Christine Benz: Hi, I'm Christine Benz for Morningstar.com. Actively managed large-cap growth funds have been seeing outflows, but does that make them a buy? Joining me to discuss that topic is Russ Kinnel. He is director of manager research for Morningstar.
Russ, you wrote an article in the latest issue of Morningstar FundInvestor where you looked specifically at Fidelity Magellan and noted that it has been seeing asset outflows recently and you unpacked the significance or lack thereof of that. But let's talk about large-cap growth funds more broadly. As a group they have been seeing significant asset outflows; these are the actively managed funds. You've written in the past about how outflows from a given category can sometimes be a little bit of a buy signal, a contrarian indicator. What's your take on this particular category of large-cap growth funds?
Russ Kinnel: That's right. The contrarian flow view has been signaling buy on large growth for really 10 years, and it was correct. It was a great time to buy; large growth has performed very well. Do I think that means it's going to keep being the outperformer? Probably not. I think there are some reasons to have a little skepticism about flows and certainly to take a single-minded view that that's all you need to know.
Benz: One thing we've been seeing in the past five years or even stretching back further than that is that investors have been dumping actively managed funds and buying sort of total market index funds instead. Do you think that explains some of the outflows we've seen from large-cap growth funds in particular?
Kinnel: It does, and it suggests that people are not making as dramatic a change in their portfolios or giving up on growth the way those outflow numbers suggest. Because, if, say, you are taking money out of a really diversified large-growth fund like Growth Fund of America and you are putting it in a total stock market index fund, you are modestly shifting some money out of growth and into the value side. Obviously, a total stock market fund is cap-weighted, so it's got all those big tech names that dominate the growth side anyway. It's just really a fairly subtle shift out of growth and in with some holdings in blend and value.
Benz: Those FAANG stocks that have been leading the way for large-cap growth funds are quite well-represented in the total market index funds.
Kinnel: Right. And if you think about some of these really big large-growth funds, they have probably got 100 to 300 names to begin with. You are going from, let's say, a 200-name growth portfolio to a 1,000 or 3,000-name total market fund. You are still being slightly more diversified. But again, it's not a dramatic shift.
Benz: You also note that not every large-growth fund has been seeing outflows, that the better-performing large-cap growth funds, those with 4 or 5 stars, have actually been seeing decent inflows?
Kinnel: There was an article suggesting that the fact that Magellan has beaten the S&P 500 and is still in outflows, does that mean active management is doomed. But Magellan has been a 1 to 3-star fund over the manager's tenure. So, it's easy to see why it wouldn't be a big draw. If you look at 4 and 5-star large-growth funds, they are actually getting inflows. So, for the star rating being a quantitative measure of past performance, so, again, in other way of saying, funds have performed really in large-growth continue to draw money.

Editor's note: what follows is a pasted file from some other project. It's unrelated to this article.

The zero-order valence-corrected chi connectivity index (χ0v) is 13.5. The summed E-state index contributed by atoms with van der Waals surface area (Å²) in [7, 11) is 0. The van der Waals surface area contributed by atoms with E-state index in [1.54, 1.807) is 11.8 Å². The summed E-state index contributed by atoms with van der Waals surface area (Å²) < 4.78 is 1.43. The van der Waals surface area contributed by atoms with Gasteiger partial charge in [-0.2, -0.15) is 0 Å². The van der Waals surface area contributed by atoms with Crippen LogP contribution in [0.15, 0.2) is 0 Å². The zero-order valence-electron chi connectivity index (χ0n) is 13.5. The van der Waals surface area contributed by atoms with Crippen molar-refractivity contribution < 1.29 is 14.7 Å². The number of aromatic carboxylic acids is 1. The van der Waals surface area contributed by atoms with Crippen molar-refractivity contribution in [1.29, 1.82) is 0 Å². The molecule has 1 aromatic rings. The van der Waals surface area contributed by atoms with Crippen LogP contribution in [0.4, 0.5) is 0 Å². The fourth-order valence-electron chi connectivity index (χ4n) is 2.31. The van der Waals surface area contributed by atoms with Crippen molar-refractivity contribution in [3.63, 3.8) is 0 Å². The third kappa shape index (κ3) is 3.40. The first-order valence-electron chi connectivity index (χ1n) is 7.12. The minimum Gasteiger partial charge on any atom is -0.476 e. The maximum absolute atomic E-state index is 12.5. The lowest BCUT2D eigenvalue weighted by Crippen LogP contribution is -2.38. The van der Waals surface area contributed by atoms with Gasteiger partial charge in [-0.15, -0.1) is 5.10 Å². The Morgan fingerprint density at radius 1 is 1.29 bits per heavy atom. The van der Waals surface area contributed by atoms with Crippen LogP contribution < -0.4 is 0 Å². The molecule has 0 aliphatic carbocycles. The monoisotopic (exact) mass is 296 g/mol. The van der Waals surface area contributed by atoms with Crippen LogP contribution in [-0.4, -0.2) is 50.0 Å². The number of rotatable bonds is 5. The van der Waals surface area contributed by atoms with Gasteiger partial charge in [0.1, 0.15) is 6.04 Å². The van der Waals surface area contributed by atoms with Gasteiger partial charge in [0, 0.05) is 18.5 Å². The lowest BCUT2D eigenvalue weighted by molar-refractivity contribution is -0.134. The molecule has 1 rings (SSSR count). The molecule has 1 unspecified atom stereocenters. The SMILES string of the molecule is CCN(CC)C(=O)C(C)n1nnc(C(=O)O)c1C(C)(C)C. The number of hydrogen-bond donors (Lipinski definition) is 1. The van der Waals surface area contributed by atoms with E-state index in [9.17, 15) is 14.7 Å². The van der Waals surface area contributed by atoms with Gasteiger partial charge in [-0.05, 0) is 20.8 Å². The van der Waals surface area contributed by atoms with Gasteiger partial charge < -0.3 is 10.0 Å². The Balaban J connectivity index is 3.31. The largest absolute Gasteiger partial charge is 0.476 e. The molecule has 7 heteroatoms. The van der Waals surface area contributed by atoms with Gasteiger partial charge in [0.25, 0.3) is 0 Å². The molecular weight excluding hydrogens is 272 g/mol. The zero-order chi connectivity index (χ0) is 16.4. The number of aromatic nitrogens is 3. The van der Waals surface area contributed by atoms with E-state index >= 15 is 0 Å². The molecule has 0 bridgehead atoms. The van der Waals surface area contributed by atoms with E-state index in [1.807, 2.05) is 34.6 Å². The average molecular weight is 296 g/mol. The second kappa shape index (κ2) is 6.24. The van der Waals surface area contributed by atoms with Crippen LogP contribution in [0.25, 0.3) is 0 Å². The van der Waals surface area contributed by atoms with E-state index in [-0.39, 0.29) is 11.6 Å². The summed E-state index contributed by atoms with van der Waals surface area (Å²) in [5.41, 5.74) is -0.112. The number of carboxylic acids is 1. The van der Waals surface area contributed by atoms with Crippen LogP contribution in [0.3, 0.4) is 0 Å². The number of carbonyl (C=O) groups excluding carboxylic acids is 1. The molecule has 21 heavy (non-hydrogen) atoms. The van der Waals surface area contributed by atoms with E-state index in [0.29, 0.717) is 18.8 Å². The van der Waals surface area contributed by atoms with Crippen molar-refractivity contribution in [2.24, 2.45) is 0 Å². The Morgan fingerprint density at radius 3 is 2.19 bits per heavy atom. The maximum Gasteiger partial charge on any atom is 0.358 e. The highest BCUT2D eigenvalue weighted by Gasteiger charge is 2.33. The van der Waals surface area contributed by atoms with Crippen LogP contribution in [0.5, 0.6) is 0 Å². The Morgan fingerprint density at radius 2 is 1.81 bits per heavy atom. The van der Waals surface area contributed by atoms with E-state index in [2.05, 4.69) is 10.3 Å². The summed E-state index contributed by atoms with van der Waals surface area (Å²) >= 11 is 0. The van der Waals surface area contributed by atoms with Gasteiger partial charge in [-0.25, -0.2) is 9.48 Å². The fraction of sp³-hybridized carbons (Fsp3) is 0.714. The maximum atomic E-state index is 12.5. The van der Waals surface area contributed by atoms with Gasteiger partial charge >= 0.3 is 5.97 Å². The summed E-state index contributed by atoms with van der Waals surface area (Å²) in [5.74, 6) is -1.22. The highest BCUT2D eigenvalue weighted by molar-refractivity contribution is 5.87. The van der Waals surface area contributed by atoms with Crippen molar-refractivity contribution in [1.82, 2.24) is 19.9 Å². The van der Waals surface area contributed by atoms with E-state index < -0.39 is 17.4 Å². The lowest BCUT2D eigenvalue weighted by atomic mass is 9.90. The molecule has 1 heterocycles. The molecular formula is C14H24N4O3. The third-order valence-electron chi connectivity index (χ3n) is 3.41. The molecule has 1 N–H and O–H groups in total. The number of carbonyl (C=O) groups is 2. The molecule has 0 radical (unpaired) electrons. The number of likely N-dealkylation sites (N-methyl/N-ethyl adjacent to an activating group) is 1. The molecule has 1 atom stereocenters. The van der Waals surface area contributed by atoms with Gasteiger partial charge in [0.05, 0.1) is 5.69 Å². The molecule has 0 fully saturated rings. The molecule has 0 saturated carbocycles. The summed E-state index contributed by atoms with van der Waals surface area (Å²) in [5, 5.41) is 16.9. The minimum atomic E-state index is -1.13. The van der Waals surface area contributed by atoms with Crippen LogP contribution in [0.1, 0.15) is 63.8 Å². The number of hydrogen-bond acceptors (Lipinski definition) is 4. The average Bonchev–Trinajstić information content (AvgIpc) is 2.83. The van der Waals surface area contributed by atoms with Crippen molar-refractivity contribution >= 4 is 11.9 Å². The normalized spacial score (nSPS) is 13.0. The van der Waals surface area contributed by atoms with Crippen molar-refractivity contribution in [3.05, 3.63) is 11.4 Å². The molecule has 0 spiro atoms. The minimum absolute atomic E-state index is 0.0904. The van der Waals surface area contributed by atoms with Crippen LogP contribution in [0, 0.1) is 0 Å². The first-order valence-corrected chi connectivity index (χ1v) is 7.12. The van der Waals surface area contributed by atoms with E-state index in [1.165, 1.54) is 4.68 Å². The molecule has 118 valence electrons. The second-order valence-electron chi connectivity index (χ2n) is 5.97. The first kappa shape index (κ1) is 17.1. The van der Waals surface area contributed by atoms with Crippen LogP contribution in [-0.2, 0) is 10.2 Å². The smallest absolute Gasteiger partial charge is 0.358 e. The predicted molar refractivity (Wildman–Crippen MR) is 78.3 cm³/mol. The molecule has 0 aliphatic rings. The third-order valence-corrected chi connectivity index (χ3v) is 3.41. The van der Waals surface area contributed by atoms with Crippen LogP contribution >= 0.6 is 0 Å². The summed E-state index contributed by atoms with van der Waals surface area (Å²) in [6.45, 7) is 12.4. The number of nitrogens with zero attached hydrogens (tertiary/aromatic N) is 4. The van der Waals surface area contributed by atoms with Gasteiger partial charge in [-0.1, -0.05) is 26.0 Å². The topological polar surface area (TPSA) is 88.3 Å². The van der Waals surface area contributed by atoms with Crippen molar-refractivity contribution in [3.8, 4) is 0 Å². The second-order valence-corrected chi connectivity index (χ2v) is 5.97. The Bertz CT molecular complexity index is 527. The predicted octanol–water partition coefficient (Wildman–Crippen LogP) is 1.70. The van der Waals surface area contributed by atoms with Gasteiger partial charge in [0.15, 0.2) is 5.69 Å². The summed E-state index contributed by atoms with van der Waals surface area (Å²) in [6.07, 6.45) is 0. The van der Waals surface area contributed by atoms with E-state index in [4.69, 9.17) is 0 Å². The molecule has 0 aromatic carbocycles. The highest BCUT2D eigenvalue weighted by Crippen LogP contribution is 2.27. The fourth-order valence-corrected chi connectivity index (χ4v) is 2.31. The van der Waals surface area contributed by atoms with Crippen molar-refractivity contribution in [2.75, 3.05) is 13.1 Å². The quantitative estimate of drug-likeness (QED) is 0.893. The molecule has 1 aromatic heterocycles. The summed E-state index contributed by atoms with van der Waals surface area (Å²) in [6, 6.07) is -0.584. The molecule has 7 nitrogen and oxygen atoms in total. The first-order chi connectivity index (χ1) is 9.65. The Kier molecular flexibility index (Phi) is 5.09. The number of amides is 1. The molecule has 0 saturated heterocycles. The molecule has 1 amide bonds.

Benz: You have also pointed out that even though the category, large-cap growth category, has been seeing outflows, there are some giant funds that remain in this category. Let's talk about some of those.
Kinnel: That's right. If you look at funds like Growth Fund of America, Contrafund, some of the other really big funds, on the one hand they are getting outflows--though for Contrafund, it's really just a trickle--but on the other hand, the market is appreciating tremendously. Some are actually growing their total assets under management or maybe shrinking a little. To me, that's a good thing. I mean, when you look at an actively managed fund, that's over $70 billion or $100 billion, I would like for them to be in steady outflows, not dramatic outflows because that's a problem. But a trickle of outflows is probably the best situation possible.
Benz: Can you provide any broad guidance for investors in terms of how they should approach this growth to value split within their portfolios given that we have seen value investing, value stocks underperform growth for so long? How should investors be approaching that today?
Kinnel: I think generally you want to have roughly the same amount, but I don't think you need to worry about it too much. If say, you've got 2% more in growth and value, who cares? But if it becomes dramatic, you probably want to shift because, as you know, every once in a while the market shifts dramatically. We've had a couple of times where leadership shifted dramatically from growth to value, and you don't want to miss out; or conversely it could be a time when large growth is going to lose a lot of money. I generally wouldn't want too far with that over- or underweighting unless you really have some strong reason behind that overweighting.
Benz: Russ, thank you so much for being here to share your insights.
Kinnel: You're welcome.
Benz: Thanks for watching. I'm Christine Benz for Morningstar.com